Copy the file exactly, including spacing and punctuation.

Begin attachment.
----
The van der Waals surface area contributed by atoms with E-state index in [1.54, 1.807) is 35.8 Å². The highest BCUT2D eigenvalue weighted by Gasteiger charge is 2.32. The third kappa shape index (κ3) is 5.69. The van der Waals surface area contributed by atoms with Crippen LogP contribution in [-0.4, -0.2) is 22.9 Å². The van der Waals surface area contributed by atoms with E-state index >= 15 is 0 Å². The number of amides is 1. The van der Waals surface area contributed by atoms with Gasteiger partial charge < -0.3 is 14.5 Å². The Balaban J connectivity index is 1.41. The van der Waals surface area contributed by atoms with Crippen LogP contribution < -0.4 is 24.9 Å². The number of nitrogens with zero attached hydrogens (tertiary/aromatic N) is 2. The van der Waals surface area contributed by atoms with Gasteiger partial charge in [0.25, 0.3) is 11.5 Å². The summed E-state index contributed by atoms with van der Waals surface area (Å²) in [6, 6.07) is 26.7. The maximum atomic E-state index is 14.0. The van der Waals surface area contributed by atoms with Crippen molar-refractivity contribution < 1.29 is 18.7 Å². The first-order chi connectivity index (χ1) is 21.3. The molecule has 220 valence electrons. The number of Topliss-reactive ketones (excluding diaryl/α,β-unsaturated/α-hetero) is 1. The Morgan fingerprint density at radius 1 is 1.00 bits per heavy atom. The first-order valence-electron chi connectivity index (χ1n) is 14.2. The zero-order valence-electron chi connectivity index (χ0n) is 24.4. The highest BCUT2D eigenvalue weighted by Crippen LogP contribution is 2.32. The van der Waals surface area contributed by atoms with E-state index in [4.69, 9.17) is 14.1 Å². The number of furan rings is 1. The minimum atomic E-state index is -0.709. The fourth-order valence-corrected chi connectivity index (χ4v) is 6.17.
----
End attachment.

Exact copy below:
The van der Waals surface area contributed by atoms with E-state index in [1.54, 1.807) is 35.8 Å². The highest BCUT2D eigenvalue weighted by Gasteiger charge is 2.32. The third kappa shape index (κ3) is 5.69. The van der Waals surface area contributed by atoms with Crippen LogP contribution in [-0.4, -0.2) is 22.9 Å². The van der Waals surface area contributed by atoms with E-state index >= 15 is 0 Å². The number of amides is 1. The van der Waals surface area contributed by atoms with Gasteiger partial charge < -0.3 is 14.5 Å². The Balaban J connectivity index is 1.41. The van der Waals surface area contributed by atoms with Crippen LogP contribution < -0.4 is 24.9 Å². The number of nitrogens with zero attached hydrogens (tertiary/aromatic N) is 2. The van der Waals surface area contributed by atoms with Gasteiger partial charge in [0.25, 0.3) is 11.5 Å². The summed E-state index contributed by atoms with van der Waals surface area (Å²) in [6, 6.07) is 26.7. The maximum atomic E-state index is 14.0. The van der Waals surface area contributed by atoms with Crippen molar-refractivity contribution < 1.29 is 18.7 Å². The first-order chi connectivity index (χ1) is 21.3. The molecule has 220 valence electrons. The number of Topliss-reactive ketones (excluding diaryl/α,β-unsaturated/α-hetero) is 1. The Morgan fingerprint density at radius 1 is 1.00 bits per heavy atom. The first-order valence-electron chi connectivity index (χ1n) is 14.2. The zero-order valence-electron chi connectivity index (χ0n) is 24.4. The highest BCUT2D eigenvalue weighted by Crippen LogP contribution is 2.32. The van der Waals surface area contributed by atoms with E-state index in [4.69, 9.17) is 14.1 Å². The number of furan rings is 1. The minimum atomic E-state index is -0.709. The fourth-order valence-corrected chi connectivity index (χ4v) is 6.17.